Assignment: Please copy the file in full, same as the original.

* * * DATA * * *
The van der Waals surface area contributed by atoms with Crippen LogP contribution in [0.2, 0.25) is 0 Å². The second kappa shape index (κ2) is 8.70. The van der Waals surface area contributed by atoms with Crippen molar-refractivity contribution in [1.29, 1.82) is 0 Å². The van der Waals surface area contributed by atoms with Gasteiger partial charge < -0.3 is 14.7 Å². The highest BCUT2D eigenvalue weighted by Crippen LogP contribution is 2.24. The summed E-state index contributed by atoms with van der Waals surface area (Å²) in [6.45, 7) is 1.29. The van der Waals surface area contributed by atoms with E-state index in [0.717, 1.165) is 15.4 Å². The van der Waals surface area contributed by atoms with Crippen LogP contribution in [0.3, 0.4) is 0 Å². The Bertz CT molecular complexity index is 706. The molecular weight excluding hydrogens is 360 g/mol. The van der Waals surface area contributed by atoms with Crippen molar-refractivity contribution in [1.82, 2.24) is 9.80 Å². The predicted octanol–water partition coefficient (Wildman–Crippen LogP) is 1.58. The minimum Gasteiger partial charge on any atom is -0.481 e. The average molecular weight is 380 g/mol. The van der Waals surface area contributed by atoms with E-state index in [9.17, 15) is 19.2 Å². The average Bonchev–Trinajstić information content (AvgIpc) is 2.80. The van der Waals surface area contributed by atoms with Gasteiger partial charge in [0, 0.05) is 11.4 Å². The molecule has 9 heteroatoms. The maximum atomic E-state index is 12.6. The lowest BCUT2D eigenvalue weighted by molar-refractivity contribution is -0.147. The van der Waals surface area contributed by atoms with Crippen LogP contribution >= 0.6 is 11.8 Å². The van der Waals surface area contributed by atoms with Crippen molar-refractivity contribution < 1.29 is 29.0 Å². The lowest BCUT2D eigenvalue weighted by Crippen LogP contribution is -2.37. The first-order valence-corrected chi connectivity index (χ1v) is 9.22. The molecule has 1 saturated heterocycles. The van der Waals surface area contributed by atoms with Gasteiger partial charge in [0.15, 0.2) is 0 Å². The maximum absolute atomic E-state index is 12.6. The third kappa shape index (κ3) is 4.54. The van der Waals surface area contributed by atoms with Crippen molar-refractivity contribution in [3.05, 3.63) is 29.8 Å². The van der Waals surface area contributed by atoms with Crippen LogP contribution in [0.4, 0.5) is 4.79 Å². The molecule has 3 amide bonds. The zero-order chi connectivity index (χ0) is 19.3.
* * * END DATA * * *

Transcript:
The van der Waals surface area contributed by atoms with Crippen LogP contribution in [0.2, 0.25) is 0 Å². The second kappa shape index (κ2) is 8.70. The van der Waals surface area contributed by atoms with Crippen molar-refractivity contribution in [1.29, 1.82) is 0 Å². The van der Waals surface area contributed by atoms with Gasteiger partial charge < -0.3 is 14.7 Å². The highest BCUT2D eigenvalue weighted by Crippen LogP contribution is 2.24. The summed E-state index contributed by atoms with van der Waals surface area (Å²) in [6.45, 7) is 1.29. The van der Waals surface area contributed by atoms with E-state index in [0.717, 1.165) is 15.4 Å². The van der Waals surface area contributed by atoms with Crippen LogP contribution in [0.3, 0.4) is 0 Å². The Bertz CT molecular complexity index is 706. The molecular weight excluding hydrogens is 360 g/mol. The van der Waals surface area contributed by atoms with Crippen molar-refractivity contribution in [1.82, 2.24) is 9.80 Å². The predicted octanol–water partition coefficient (Wildman–Crippen LogP) is 1.58. The minimum Gasteiger partial charge on any atom is -0.481 e. The average molecular weight is 380 g/mol. The van der Waals surface area contributed by atoms with E-state index in [9.17, 15) is 19.2 Å². The average Bonchev–Trinajstić information content (AvgIpc) is 2.80. The van der Waals surface area contributed by atoms with Gasteiger partial charge in [0, 0.05) is 11.4 Å². The molecule has 9 heteroatoms. The maximum atomic E-state index is 12.6. The lowest BCUT2D eigenvalue weighted by molar-refractivity contribution is -0.147. The van der Waals surface area contributed by atoms with Crippen LogP contribution >= 0.6 is 11.8 Å². The van der Waals surface area contributed by atoms with Crippen molar-refractivity contribution < 1.29 is 29.0 Å². The lowest BCUT2D eigenvalue weighted by Crippen LogP contribution is -2.37. The first-order valence-corrected chi connectivity index (χ1v) is 9.22. The molecule has 1 saturated heterocycles. The van der Waals surface area contributed by atoms with Gasteiger partial charge in [0.15, 0.2) is 0 Å². The maximum absolute atomic E-state index is 12.6. The third kappa shape index (κ3) is 4.54. The van der Waals surface area contributed by atoms with Crippen molar-refractivity contribution in [3.05, 3.63) is 29.8 Å². The van der Waals surface area contributed by atoms with Crippen LogP contribution in [0.4, 0.5) is 4.79 Å². The molecule has 3 amide bonds. The zero-order chi connectivity index (χ0) is 19.3.